Why Were the Corn Laws Repealed in 1846?

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Although the repeal of the Corn Laws is one of the most studied questions in 19th century tariff politics, its historical interpretations are still disputable today. The repeal of the Corn Laws is historically relevant because of “its alleged significance as an indication of the waning of aristocratic domination of British politics” (McKeown 1989: 353). Historiography has to solve the following empirical puzzle: in 1846 Charles Villiers (a leading member of the Anti-Corn Law League in parliament) proposed total and immediate repeal of the Corn Laws, just as he had in preceding years. The motion was overwhelmingly defeated. Yet, only a few weeks later, Peel laid his motion for repeal before the House. By 16 May, Peel’s version of repeal had passed its third reading (Brawley 2006: 467). Sir Robert Peel counted on more than 300 votes for passage of repeal in 1846, implying a winning margin of 90 votes (McKeown 1989: 356). However, this shift in political support began as soon as 1842. Moreover, from the beginning of their implementation the Corn Laws were not without controversy in the Tory Party itself (section 5). After having sketched the historical debate (section 2), as well as the implementation of the Corn Laws with the Importation Act 1815 (section 3), this essay analyses in how far external shocks (4), theoretical development (5) or interest groups (6) contributed most to the policy reform in 1846. Another possible cause of the repeal might be found in the different understanding of the adjustment process of repeal, changing the interests of landowners (7). Finally, this essay concludes that several long term developments, the increasing fear of a new Irish Famine as well as the changing nature of landowners’ interests can explain why the Corn Laws were repealed. Furthermore, Peel as a person plays a role insofar as he was open to new evidence and can be considered as an undogmatic politician: a typical representative of British Empiricism.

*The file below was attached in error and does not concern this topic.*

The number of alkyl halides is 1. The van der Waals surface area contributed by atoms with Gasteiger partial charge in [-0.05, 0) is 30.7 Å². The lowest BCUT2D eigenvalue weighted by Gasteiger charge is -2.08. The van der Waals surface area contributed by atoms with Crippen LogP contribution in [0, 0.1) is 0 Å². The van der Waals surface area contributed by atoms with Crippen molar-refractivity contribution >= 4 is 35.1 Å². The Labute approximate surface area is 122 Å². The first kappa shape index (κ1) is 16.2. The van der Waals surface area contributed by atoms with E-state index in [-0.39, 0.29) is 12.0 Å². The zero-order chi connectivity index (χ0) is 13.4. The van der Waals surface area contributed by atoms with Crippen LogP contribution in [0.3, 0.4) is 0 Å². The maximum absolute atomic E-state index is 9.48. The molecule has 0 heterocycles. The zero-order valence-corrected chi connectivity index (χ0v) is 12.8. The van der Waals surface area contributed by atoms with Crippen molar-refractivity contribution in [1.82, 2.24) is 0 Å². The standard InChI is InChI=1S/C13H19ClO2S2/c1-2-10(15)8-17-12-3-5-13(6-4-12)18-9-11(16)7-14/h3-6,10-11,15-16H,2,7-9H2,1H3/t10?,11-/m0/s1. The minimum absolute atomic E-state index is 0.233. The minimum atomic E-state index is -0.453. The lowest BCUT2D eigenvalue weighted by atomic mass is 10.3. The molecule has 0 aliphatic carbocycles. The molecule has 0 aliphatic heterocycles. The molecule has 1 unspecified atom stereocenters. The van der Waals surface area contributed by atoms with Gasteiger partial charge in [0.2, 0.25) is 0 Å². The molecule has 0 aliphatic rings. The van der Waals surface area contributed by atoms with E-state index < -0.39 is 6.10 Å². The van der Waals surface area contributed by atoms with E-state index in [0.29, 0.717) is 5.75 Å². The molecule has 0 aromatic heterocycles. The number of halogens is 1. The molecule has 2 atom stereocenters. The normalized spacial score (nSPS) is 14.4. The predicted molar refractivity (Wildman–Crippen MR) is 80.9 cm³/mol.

Originally the Corn Laws were designed to protect cereal producers in the United Kingdom of Great Britain and Ireland against competition from less expensive foreign imports between 1815 and 1846. The high import duties, which were imposed by the Importation Act of 1815 (repealed by the Importation Act of 1846) prevented the import of grain from other countries. The Corn Laws improved the economic situation of landowners by increasing the price of grain and inducing cultivation on less productive land; the land rents thus increased. Since grain was the major consumption good of labourers, the high price of grain necessitated an increase in the nominal wages of labourers and thusly reduced the profits of manufactures (Irwin 1996: 94). The essential matter was therefore food prices, since the price of grain influenced the price of the most important food staple: bread.

The Importation Act of 1815 thus “provided protection to British agriculture, primarily benefiting the landlords who dominated parliament” (Irwin 1989: 41). Landowners were a long-established class, who were heavily represented in Parliament. The Tory Party, dominated by the landowning aristocracy, and Peel supported protection of agriculture in the form of the restrictive Corn Law of 1815. Additionally, the political representation of the landowners’ interests was supported by Malthus at his concern about the dependence on foreign supply (Irwin 1996: 95-97). After having sketched the political and economic logic of the implementation of the Corn Laws, this essay will deal with the question as to how and why the Corn Laws got repealed in 1846. I will consider whether it was the shocks or long-range developments, a shift in political representation of interest groups or the change of personal or public beliefs, which caused the repeal.

One of the most obvious explanations can be...
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